Some Liberian exiles believe that Doe amassed a fortune during his presidency. “Doe is said to be worth $100 million in funds abroad,” says Ellen Johnson Sirleaf, a former Liberian official who says she was imprisoned several times in that country. She now lives in Washington, where she is active in several Liberian exile groups.

There isn’t any immediate evidence that Doe had personal funds invested with Parretti.

Apparently, however, Parretti continued to explore dealings in Liberia only months ago, even as the country was erupting into a bloody civil war that has yet to be resolved.

According to one letter, dated Jan. 31 of this year and written on executive mansion stationery to Parretti by Minister of State G. Alvin Jones, the government asked the financier to take a 50% interest in managing certain hotel properties. The same letter complained: “Your Bank Guarantee of $US 1,000,000.00 (ONE MILLION DOLLARS) for Management of Hotel Africa arrived on January 18, with much delay.”

“My impression is that he came to Liberia hoping to swing some big deals that never got off the ground,” Greaves said. “Of course, he could have also been investing Doe’s money for him. The big question mark is where Doe’s money is. We know it’s substantial, but we don’t know where it is.”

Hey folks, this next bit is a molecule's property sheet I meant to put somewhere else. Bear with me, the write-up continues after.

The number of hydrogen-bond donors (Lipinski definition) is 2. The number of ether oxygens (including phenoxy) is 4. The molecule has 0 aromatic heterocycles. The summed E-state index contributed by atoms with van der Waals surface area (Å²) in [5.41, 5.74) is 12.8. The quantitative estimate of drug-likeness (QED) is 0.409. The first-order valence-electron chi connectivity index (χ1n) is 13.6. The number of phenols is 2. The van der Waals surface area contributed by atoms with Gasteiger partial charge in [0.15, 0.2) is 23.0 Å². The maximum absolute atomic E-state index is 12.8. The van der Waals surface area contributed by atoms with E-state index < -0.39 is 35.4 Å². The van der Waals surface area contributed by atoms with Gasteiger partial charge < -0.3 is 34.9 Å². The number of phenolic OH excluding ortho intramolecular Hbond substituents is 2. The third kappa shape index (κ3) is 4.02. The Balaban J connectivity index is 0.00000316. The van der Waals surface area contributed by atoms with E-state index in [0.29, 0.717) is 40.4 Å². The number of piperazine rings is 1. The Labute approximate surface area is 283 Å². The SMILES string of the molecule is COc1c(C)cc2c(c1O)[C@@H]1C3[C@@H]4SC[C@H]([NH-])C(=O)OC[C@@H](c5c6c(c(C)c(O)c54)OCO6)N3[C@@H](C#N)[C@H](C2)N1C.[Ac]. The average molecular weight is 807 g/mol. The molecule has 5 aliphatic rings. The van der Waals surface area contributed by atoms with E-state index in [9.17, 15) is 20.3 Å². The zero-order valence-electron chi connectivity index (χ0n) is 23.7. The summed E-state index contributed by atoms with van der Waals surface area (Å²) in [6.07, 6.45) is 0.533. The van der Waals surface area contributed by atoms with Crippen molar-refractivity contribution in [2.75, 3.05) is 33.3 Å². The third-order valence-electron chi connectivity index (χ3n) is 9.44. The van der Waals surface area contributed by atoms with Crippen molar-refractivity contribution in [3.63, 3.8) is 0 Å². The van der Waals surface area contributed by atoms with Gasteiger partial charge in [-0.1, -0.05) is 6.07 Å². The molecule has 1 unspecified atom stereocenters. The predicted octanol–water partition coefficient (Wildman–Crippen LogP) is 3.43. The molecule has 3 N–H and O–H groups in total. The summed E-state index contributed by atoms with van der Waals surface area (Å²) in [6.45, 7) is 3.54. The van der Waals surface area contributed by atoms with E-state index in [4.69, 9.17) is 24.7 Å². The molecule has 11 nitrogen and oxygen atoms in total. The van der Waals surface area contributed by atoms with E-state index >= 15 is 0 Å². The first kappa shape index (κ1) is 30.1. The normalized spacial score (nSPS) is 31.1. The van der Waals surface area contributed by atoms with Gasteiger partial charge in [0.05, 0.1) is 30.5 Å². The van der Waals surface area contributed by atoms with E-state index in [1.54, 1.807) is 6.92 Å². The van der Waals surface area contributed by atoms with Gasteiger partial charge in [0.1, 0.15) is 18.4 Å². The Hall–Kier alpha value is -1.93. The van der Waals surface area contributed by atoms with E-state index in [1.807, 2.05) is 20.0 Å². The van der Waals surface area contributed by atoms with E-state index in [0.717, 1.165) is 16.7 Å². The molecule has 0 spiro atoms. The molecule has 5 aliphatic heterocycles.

Despite his Liberian diplomatic credentials, Parretti apparently does not enjoy any special privileges in the United States. He travels on a conventional Italian passport, according to the Italian consulate in Los Angeles, and is not accredited as a diplomat by the U.S. State Department.

In Los Angeles, the local Liberian counsel said his only contact with Parretti came when an aide inquired whether Parretti’s diplomatic standing freed him of his obligation to pay U.S. taxes on a car he had purchased. The consulate told Parretti’s aide that it did not.

Parretti’s relationship with the Liberian government has never been clear, said Andrew Ippolito, honorary counsel general of Liberia in Los Angeles. “He has diplomatic privileges, but we have never been given official notice as to his status here, and he has never attended one of our consul corps meetings, nor has he been invited,” Ippolito said.

Separately, a Los Angeles judge last week ordered Parretti and his business associate Florio Fiorini to schedule their depositions in a suit and countersuit between Pathe and Time Warner Inc. immediately after Oct. 23, when the MGM/UA acquisition is scheduled to close.

The ruling represents a setback for Time Warner, which sued after its plan to help Pathe finance the MGM/UA acquisition foundered earlier this year. Time Warner wanted to take the depositions immediately, but Parretti and Fiorini said they were forced to remain abroad all summer, seeking financing for the buyout. Parretti nonetheless briefly visited the United States to attend an urgent business meeting at MGM/UA in mid-August, according to a declaration filed by his attorney in the case.

Free-lance writer Larry Gurwin contributed to this story.